Kids with LDs: Let’s not DIS their ABILITIES

“Imagine the difference it could make if we focused on the strengths of                   people with learning disabilities instead of their weaknesses.”                                                    (Learning Disabilities Association of Ontario)

I admit it. I never thought much about learning disabilities. In fact I am ashamed to say that I actually unknowingly subscribed to a couple of myths about them. Sure, because of my job, I knew about certain challenges children lived with like autism and fetal alcohol spectrum disorders and speech, language, behavioural, physical and emotional issues. But to be honest, until recently, I didn’t know anything about the relatively common learning disabilities (called LDs by those in-the-know) that challenge our kids as they develop and grow – the ones teachers and other educators, educational assistants, therapists and support professionals see every day.

Staying true to my “I’m a parent and I’m glad to know this, so maybe other parents would want to know it too” philosophy, I thought I’d share what I’ve learned and tell you why I think it matters.

The long and the short of it is, in my opinion, we all need to look at children (and adults) with learning disabilities with our eyes focused on their strengths, gifts, abilities and interests, as therein lies the path to reaching them. Their challenges are sometimes easier to see than their strengths – or are they? Maybe what needs to change is the lens we are looking through. And, even more importantly, maybe what we need to do as parents is not only look through that lens of acceptance, but teach our kids to do it too.


October is Learning Disabilities Awareness month.  In honour of this occasion, I thought I’d share a look at persons with LDs through my new eyes; the eyes of a person who loves a kid who is living and thriving with a learning disability. I think this is something that he might say:

I’m listening to you; I’m eager to please,
But I can’t see the forest through all of these trees.

I’m trying to get it and do as you ask,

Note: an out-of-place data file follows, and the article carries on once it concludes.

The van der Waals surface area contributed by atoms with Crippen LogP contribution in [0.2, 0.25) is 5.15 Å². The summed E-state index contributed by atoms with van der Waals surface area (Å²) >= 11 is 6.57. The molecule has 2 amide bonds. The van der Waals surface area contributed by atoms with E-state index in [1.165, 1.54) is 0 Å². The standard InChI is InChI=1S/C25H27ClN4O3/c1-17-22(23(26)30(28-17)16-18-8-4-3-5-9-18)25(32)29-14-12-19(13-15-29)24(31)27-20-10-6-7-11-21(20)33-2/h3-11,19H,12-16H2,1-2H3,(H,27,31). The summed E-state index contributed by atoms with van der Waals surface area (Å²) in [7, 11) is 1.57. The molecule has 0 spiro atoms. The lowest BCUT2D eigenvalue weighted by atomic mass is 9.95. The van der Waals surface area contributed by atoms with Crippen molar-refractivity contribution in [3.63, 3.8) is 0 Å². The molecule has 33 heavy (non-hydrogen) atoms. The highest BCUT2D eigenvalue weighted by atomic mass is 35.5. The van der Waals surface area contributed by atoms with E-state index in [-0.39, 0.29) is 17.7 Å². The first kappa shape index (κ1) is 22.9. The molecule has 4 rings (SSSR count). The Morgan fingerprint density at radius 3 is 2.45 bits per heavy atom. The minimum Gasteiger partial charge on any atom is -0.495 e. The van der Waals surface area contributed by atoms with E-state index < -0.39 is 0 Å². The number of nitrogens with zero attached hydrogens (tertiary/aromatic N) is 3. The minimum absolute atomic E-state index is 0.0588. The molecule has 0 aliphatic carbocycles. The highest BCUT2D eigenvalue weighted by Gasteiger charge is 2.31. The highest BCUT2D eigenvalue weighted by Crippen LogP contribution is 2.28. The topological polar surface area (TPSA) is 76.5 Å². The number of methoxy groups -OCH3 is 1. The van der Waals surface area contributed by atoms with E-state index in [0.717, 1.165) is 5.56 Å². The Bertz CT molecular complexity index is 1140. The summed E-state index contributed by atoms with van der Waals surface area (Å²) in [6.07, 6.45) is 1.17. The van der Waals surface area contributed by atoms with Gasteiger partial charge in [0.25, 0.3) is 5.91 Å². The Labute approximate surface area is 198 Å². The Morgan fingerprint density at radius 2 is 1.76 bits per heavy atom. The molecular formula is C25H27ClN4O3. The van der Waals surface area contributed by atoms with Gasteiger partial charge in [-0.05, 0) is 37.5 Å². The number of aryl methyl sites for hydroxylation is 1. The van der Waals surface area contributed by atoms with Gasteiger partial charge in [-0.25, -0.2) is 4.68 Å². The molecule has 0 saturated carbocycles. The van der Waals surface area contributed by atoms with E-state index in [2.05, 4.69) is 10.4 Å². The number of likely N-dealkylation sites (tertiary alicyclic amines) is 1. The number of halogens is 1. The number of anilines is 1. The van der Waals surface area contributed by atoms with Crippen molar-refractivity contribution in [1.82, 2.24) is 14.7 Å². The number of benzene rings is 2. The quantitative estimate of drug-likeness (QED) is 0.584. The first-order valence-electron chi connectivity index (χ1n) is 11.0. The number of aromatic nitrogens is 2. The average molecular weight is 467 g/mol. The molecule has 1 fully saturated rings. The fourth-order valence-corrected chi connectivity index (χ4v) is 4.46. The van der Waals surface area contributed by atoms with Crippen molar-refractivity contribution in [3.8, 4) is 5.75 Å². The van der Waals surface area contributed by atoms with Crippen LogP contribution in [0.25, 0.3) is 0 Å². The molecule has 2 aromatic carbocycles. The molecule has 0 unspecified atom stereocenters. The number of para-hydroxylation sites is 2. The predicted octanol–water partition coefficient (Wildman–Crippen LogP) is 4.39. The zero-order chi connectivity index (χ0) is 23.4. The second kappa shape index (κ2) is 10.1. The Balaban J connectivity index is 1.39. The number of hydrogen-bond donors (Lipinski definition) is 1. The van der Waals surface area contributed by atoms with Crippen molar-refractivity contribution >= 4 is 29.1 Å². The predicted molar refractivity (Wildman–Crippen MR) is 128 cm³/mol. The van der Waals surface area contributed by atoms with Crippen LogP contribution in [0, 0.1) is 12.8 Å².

But I need you to guide me and keep me on task.

I am intelligent, skilled and unique,
But that often gets missed when you hear how I speak.

I can solve problems and work my way through,
If I feel your support and can reach out for you.

I’m creative, artistic and fun as can be,
You’d know that if your eyes could see the real me.

I have a huge heart and a beautiful mind,
That you’ll see if you’re patient and loving and kind.

One more thing. Pop quiz: What do Albert Einstein, John F. Kennedy, John Lennon, Benjamin Franklin, Thomas Edison, Leonardo da Vinci, Bill Gates and Sir Richard Branson have in common? You guessed it…people with LDs. I think that says it all.

What do you think?

For parenting information or to speak with a Public Health Nurse (every Monday to Friday from 8:30 a.m. to 4:30 p.m.) Simply dial 311 or 905-825-6000.

About this blogger:

Paula D’Orazio RN is a public health nurse with the Early Years Health Program at the Halton Region Health Department. Wanna know more about her?  Read her blogs! She’ll tell ya! (She kinda likes to talk.)

This entry was posted in Children & Tweens, Children & Tweens with Special Needs, Emotional Well-Being & Mental Health for Your Child/Tween, Emotional Well-Being & Mental Health for Your Teen, Parenting, Parenting Your Child/Tween, Parenting Your Teen, Parenting Your Toddler & Preschooler, Play, Growth & Development, Teens, Teens With Special Needs, Toddlers & Preschoolers, Toddlers & Preschoolers with Special Needs and tagged , , , , , , , , , , . Bookmark the permalink.

1 Response to Kids with LDs: Let’s not DIS their ABILITIES

  1. Pingback: How to talk about disabilities with kids | HaltonParents

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